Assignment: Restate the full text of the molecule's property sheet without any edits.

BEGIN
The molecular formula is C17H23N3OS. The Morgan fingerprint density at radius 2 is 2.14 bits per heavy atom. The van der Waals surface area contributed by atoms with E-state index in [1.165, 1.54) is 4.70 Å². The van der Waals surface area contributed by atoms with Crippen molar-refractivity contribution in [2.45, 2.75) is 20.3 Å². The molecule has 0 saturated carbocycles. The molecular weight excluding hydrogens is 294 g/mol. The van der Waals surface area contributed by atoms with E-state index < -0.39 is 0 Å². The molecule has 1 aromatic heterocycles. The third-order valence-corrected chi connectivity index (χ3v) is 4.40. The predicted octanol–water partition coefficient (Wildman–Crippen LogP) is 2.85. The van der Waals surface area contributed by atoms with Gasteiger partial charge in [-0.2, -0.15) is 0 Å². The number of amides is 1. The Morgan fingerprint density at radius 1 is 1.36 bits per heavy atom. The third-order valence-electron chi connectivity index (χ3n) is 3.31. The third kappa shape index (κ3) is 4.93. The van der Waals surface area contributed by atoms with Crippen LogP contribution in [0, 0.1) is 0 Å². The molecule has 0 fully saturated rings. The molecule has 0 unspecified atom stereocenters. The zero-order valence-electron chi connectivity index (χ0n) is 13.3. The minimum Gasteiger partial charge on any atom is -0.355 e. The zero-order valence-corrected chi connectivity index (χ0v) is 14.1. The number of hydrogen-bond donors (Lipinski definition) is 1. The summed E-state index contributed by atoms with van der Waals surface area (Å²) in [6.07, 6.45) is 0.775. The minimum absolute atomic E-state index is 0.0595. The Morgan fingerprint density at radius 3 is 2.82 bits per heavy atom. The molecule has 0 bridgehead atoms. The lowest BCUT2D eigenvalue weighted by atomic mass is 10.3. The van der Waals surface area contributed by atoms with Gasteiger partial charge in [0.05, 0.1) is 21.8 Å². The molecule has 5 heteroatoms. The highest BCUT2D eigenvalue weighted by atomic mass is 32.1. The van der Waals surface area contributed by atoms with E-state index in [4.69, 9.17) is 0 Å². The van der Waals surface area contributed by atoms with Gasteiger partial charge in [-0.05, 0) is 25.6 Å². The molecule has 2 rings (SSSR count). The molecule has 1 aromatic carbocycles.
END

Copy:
The molecular formula is C17H23N3OS. The Morgan fingerprint density at radius 2 is 2.14 bits per heavy atom. The van der Waals surface area contributed by atoms with E-state index in [1.165, 1.54) is 4.70 Å². The van der Waals surface area contributed by atoms with Crippen molar-refractivity contribution in [2.45, 2.75) is 20.3 Å². The molecule has 0 saturated carbocycles. The molecular weight excluding hydrogens is 294 g/mol. The van der Waals surface area contributed by atoms with E-state index < -0.39 is 0 Å². The molecule has 1 aromatic heterocycles. The third-order valence-corrected chi connectivity index (χ3v) is 4.40. The predicted octanol–water partition coefficient (Wildman–Crippen LogP) is 2.85. The van der Waals surface area contributed by atoms with Gasteiger partial charge in [-0.2, -0.15) is 0 Å². The number of amides is 1. The Morgan fingerprint density at radius 1 is 1.36 bits per heavy atom. The third-order valence-electron chi connectivity index (χ3n) is 3.31. The third kappa shape index (κ3) is 4.93. The van der Waals surface area contributed by atoms with Crippen LogP contribution in [0, 0.1) is 0 Å². The molecule has 0 fully saturated rings. The molecule has 0 unspecified atom stereocenters. The zero-order valence-electron chi connectivity index (χ0n) is 13.3. The minimum Gasteiger partial charge on any atom is -0.355 e. The zero-order valence-corrected chi connectivity index (χ0v) is 14.1. The number of hydrogen-bond donors (Lipinski definition) is 1. The summed E-state index contributed by atoms with van der Waals surface area (Å²) in [6.07, 6.45) is 0.775. The minimum absolute atomic E-state index is 0.0595. The Morgan fingerprint density at radius 3 is 2.82 bits per heavy atom. The molecule has 0 bridgehead atoms. The lowest BCUT2D eigenvalue weighted by atomic mass is 10.3. The van der Waals surface area contributed by atoms with Gasteiger partial charge in [0.05, 0.1) is 21.8 Å². The molecule has 5 heteroatoms. The highest BCUT2D eigenvalue weighted by atomic mass is 32.1. The van der Waals surface area contributed by atoms with E-state index in [4.69, 9.17) is 0 Å². The van der Waals surface area contributed by atoms with Gasteiger partial charge in [-0.05, 0) is 25.6 Å². The molecule has 2 rings (SSSR count). The molecule has 1 aromatic carbocycles.